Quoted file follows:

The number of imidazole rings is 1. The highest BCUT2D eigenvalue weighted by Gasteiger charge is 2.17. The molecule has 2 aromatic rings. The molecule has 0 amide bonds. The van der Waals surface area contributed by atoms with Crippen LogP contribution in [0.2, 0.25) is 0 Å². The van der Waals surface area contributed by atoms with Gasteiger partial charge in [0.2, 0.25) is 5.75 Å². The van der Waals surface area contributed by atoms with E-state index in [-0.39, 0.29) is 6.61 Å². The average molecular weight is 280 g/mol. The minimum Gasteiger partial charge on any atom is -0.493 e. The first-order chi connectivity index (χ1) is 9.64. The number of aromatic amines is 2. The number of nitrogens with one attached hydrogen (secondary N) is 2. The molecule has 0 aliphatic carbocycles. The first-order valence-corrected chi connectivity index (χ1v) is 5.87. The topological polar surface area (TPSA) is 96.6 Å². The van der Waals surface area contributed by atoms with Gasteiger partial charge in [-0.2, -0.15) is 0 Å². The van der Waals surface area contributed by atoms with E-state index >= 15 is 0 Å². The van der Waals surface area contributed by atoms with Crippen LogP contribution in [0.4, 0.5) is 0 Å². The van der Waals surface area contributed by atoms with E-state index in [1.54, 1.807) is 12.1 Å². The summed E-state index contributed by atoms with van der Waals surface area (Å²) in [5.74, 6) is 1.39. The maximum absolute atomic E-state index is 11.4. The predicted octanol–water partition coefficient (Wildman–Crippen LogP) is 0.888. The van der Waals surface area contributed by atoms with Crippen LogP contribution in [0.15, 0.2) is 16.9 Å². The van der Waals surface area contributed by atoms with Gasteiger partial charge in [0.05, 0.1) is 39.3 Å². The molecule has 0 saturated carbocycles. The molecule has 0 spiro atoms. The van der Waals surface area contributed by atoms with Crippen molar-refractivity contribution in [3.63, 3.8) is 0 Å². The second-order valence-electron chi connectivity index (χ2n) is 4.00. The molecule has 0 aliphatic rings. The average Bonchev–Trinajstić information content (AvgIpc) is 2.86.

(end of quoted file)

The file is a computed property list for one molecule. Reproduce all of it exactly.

The number of imidazole rings is 1. The highest BCUT2D eigenvalue weighted by Gasteiger charge is 2.17. The molecule has 2 aromatic rings. The molecule has 0 amide bonds. The van der Waals surface area contributed by atoms with Crippen LogP contribution in [0.2, 0.25) is 0 Å². The van der Waals surface area contributed by atoms with Gasteiger partial charge in [0.2, 0.25) is 5.75 Å². The van der Waals surface area contributed by atoms with E-state index in [-0.39, 0.29) is 6.61 Å². The average molecular weight is 280 g/mol. The minimum Gasteiger partial charge on any atom is -0.493 e. The first-order chi connectivity index (χ1) is 9.64. The number of aromatic amines is 2. The number of nitrogens with one attached hydrogen (secondary N) is 2. The molecule has 0 aliphatic carbocycles. The first-order valence-corrected chi connectivity index (χ1v) is 5.87. The topological polar surface area (TPSA) is 96.6 Å². The van der Waals surface area contributed by atoms with Gasteiger partial charge in [-0.2, -0.15) is 0 Å². The van der Waals surface area contributed by atoms with E-state index >= 15 is 0 Å². The van der Waals surface area contributed by atoms with Crippen LogP contribution in [0.4, 0.5) is 0 Å². The van der Waals surface area contributed by atoms with E-state index in [1.54, 1.807) is 12.1 Å². The summed E-state index contributed by atoms with van der Waals surface area (Å²) in [5.74, 6) is 1.39. The maximum absolute atomic E-state index is 11.4. The predicted octanol–water partition coefficient (Wildman–Crippen LogP) is 0.888. The van der Waals surface area contributed by atoms with Crippen LogP contribution in [0.15, 0.2) is 16.9 Å². The van der Waals surface area contributed by atoms with Gasteiger partial charge in [0.05, 0.1) is 39.3 Å². The molecule has 0 saturated carbocycles. The molecule has 0 spiro atoms. The van der Waals surface area contributed by atoms with Crippen molar-refractivity contribution in [3.63, 3.8) is 0 Å². The second-order valence-electron chi connectivity index (χ2n) is 4.00. The molecule has 0 aliphatic rings. The average Bonchev–Trinajstić information content (AvgIpc) is 2.86.